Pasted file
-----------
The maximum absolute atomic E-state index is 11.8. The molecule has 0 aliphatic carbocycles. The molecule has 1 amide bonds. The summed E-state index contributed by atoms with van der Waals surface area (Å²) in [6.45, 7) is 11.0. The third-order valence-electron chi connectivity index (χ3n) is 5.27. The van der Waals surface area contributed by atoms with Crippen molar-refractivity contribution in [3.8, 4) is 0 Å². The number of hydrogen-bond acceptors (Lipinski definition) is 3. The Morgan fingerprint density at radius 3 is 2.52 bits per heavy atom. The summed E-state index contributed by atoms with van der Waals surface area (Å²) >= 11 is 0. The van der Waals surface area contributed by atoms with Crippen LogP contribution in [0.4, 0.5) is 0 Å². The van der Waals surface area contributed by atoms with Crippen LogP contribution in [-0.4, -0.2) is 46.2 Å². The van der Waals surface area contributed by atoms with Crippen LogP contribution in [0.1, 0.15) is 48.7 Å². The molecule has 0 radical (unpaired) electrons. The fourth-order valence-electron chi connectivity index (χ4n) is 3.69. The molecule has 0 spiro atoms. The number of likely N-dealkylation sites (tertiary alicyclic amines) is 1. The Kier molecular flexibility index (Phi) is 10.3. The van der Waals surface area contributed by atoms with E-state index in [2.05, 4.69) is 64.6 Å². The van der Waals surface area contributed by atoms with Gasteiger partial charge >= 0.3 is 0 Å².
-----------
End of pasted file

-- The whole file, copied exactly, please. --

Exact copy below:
The maximum absolute atomic E-state index is 11.8. The molecule has 0 aliphatic carbocycles. The molecule has 1 amide bonds. The summed E-state index contributed by atoms with van der Waals surface area (Å²) in [6.45, 7) is 11.0. The third-order valence-electron chi connectivity index (χ3n) is 5.27. The van der Waals surface area contributed by atoms with Crippen molar-refractivity contribution in [3.8, 4) is 0 Å². The number of hydrogen-bond acceptors (Lipinski definition) is 3. The Morgan fingerprint density at radius 3 is 2.52 bits per heavy atom. The summed E-state index contributed by atoms with van der Waals surface area (Å²) >= 11 is 0. The van der Waals surface area contributed by atoms with Crippen LogP contribution in [0.4, 0.5) is 0 Å². The van der Waals surface area contributed by atoms with Crippen LogP contribution in [-0.4, -0.2) is 46.2 Å². The van der Waals surface area contributed by atoms with Crippen LogP contribution in [0.1, 0.15) is 48.7 Å². The molecule has 0 radical (unpaired) electrons. The fourth-order valence-electron chi connectivity index (χ4n) is 3.69. The molecule has 0 spiro atoms. The number of likely N-dealkylation sites (tertiary alicyclic amines) is 1. The Kier molecular flexibility index (Phi) is 10.3. The van der Waals surface area contributed by atoms with E-state index in [2.05, 4.69) is 64.6 Å². The van der Waals surface area contributed by atoms with Gasteiger partial charge >= 0.3 is 0 Å².